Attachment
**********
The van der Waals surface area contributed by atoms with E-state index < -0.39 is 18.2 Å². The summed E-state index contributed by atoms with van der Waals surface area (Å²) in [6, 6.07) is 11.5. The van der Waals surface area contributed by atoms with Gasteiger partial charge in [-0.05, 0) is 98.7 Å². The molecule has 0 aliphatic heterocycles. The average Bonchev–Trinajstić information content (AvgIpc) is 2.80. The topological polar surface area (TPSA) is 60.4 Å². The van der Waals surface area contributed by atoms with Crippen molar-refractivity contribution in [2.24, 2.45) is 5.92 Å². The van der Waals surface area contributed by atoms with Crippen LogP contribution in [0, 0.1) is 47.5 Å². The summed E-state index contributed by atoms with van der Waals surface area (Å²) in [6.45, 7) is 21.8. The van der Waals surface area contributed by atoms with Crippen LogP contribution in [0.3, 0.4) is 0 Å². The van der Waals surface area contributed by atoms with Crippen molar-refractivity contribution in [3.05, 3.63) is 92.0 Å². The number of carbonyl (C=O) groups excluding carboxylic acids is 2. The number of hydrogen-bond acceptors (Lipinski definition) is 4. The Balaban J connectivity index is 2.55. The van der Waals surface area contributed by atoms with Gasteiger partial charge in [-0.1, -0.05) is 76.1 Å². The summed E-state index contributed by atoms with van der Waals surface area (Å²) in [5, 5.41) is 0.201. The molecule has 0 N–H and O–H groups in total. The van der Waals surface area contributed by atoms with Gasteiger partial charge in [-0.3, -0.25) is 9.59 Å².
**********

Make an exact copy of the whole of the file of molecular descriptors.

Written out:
The van der Waals surface area contributed by atoms with E-state index < -0.39 is 18.2 Å². The summed E-state index contributed by atoms with van der Waals surface area (Å²) in [6, 6.07) is 11.5. The van der Waals surface area contributed by atoms with Gasteiger partial charge in [-0.05, 0) is 98.7 Å². The molecule has 0 aliphatic heterocycles. The average Bonchev–Trinajstić information content (AvgIpc) is 2.80. The topological polar surface area (TPSA) is 60.4 Å². The van der Waals surface area contributed by atoms with Crippen molar-refractivity contribution in [2.24, 2.45) is 5.92 Å². The van der Waals surface area contributed by atoms with Crippen LogP contribution in [0, 0.1) is 47.5 Å². The summed E-state index contributed by atoms with van der Waals surface area (Å²) in [6.45, 7) is 21.8. The van der Waals surface area contributed by atoms with Crippen LogP contribution in [0.3, 0.4) is 0 Å². The van der Waals surface area contributed by atoms with Crippen molar-refractivity contribution in [3.05, 3.63) is 92.0 Å². The number of carbonyl (C=O) groups excluding carboxylic acids is 2. The number of hydrogen-bond acceptors (Lipinski definition) is 4. The Balaban J connectivity index is 2.55. The van der Waals surface area contributed by atoms with Gasteiger partial charge in [-0.1, -0.05) is 76.1 Å². The summed E-state index contributed by atoms with van der Waals surface area (Å²) in [5, 5.41) is 0.201. The molecule has 0 N–H and O–H groups in total. The van der Waals surface area contributed by atoms with Gasteiger partial charge in [-0.3, -0.25) is 9.59 Å².